Kala Movie Review, ‘Not’ Starring Tovino Thomas: A Brutal, Visceral Duel Where Violence Becomes Poetry

Films become famous among people for many different reasons. It could be the cast and crew, music, story or the making. However, in certain cases, some films are able to attract the audience because of the action and fight sequences they offer to the viewers. At times, it’s these action sequences that play a pivotal role in continuing the narrative of the film and it’s very important for these sequences to be perfect and flawless. One such film that had some brilliant action sequences is the 2021 Malayalam film, Kala, which has Tovino Thomas and Sumesh Moor in the pivotal roles.

The film tells us the story of Shaji, played by Tovino, and his family, and an outsider who enters his residential premises. There are multiple fight sequences in this film, especially in the second half, where the narrative moves forward mainly through fights rather than dialogues. The fight sequences between Tovino and Moor are raw and realistic, as well as disturbing to watch at times. The action directors for the film, Irfan Ameer and Basidh Al Gazzali, have made sure that there is a rawness and naturalism in these sequences.

Also read: Kala, Where Violence Becomes Poetry

The style of fight is very primitive, which includes the usage of traditional locks and applying force on pressure points to escape from the clutches of each other. There are no cinematic flying punches or kicks, no sequences of grabbing the opponent by his collar and throwing him several feet away. This film depicts action in a highly realistic manner. It is designed in such a way that the fights resemble the rage and anger a normal human possesses when forced to fight an enemy. There is an instance in the film where Tovino’s lungi comes off during a fight sequence. Usually in movies, the hero performs all sorts of fight moves, but his dhoti never falls off. Even with a very minute detail like the lungi falling off, Kala makes its fight sequences as natural as possible.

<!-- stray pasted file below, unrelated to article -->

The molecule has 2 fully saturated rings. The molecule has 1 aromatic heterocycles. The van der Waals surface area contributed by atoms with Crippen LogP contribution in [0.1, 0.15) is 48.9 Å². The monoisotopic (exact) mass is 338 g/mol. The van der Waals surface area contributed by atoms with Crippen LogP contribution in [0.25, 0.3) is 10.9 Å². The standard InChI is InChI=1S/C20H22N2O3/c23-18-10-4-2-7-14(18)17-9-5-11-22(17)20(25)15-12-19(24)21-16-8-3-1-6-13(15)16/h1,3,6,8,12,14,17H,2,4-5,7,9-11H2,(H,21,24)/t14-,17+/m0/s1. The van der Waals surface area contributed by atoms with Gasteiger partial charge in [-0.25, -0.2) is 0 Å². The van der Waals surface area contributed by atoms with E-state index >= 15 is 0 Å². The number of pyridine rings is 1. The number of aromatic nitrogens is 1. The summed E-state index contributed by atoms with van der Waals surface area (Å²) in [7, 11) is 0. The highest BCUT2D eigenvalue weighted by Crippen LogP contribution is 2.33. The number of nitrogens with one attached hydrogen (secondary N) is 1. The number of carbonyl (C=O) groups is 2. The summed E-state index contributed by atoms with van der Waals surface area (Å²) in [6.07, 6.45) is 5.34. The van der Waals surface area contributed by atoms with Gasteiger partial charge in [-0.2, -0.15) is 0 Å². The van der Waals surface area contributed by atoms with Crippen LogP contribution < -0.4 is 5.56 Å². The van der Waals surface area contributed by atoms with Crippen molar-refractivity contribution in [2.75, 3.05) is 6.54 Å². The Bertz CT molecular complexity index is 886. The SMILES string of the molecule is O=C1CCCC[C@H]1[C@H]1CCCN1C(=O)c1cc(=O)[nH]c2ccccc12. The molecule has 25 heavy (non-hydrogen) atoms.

A man when pushed onto the ground would naturally look to grab something and smash the opponent rather than performing a highly complex move and pinning the opponent down. The “grabbing something and smashing the opponent” is exactly the type of action sequences there are in Kala. They get so intense at times that we are eager to know if one of them has succumbed to the injuries during the fights. The visuals of these fight sequences are disturbing and gut-wrenching as well.

These scenes are designed in such a way that each blow the individual receives and each move the fighters make tells the viewers about the nature of the characters. In this film, Tovino’s character, Shaji, is a civilised man who is educated and hence his style of fighting is more rational. However, on the other hand, the character portrayed by Moor is one who has been dwelling in forests and woody regions, and hence his sources of inspiration are animals, whose characteristics are visible when he performs each move in the fight scenes.

The makers, especially director Rohith VS, cinematographer Akhil George and editor Chaman Chakko, also deserve a lot of praise for making the action sequences as raw and realistic as envisioned by the action directors. Kala truly is a film that has its heart and soul in its fights, because almost the entire second half of the film runs forward with these absolutely brilliant action scenes. It is a highly difficult task to continue a film’s narrative only with the support of action, but Kala manages to do that perfectly. It surely is a film that deserves to be watched for these absolutely stunning sequences.

The Fights In Kala: Raw, Realistic And Devoid Of Cinematic Gimmicks, Film Companion

Disclaimer: This article has not been written by Film Companion’s editorial team.

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